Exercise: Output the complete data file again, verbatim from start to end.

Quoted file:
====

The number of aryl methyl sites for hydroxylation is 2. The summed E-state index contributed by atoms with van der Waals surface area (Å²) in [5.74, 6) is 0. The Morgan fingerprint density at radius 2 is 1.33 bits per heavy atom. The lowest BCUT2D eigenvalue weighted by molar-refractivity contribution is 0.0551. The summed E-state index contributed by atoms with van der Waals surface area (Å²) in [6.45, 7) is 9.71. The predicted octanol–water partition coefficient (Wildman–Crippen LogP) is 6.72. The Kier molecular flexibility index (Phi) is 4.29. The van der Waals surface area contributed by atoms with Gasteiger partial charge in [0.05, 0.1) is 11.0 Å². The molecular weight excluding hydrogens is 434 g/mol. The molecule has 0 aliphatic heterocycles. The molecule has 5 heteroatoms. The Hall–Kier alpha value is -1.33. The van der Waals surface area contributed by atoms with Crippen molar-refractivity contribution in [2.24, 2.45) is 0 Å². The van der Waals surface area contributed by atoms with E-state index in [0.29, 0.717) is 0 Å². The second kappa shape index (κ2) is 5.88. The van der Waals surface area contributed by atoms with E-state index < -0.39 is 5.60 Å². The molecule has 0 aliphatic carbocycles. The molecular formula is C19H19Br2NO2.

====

The number of aryl methyl sites for hydroxylation is 2. The summed E-state index contributed by atoms with van der Waals surface area (Å²) in [5.74, 6) is 0. The Morgan fingerprint density at radius 2 is 1.33 bits per heavy atom. The lowest BCUT2D eigenvalue weighted by molar-refractivity contribution is 0.0551. The summed E-state index contributed by atoms with van der Waals surface area (Å²) in [6.45, 7) is 9.71. The predicted octanol–water partition coefficient (Wildman–Crippen LogP) is 6.72. The Kier molecular flexibility index (Phi) is 4.29. The van der Waals surface area contributed by atoms with Gasteiger partial charge in [0.05, 0.1) is 11.0 Å². The molecular weight excluding hydrogens is 434 g/mol. The molecule has 0 aliphatic heterocycles. The molecule has 5 heteroatoms. The Hall–Kier alpha value is -1.33. The van der Waals surface area contributed by atoms with Crippen molar-refractivity contribution in [2.24, 2.45) is 0 Å². The van der Waals surface area contributed by atoms with E-state index in [0.29, 0.717) is 0 Å². The second kappa shape index (κ2) is 5.88. The van der Waals surface area contributed by atoms with E-state index < -0.39 is 5.60 Å². The molecule has 0 aliphatic carbocycles. The molecular formula is C19H19Br2NO2.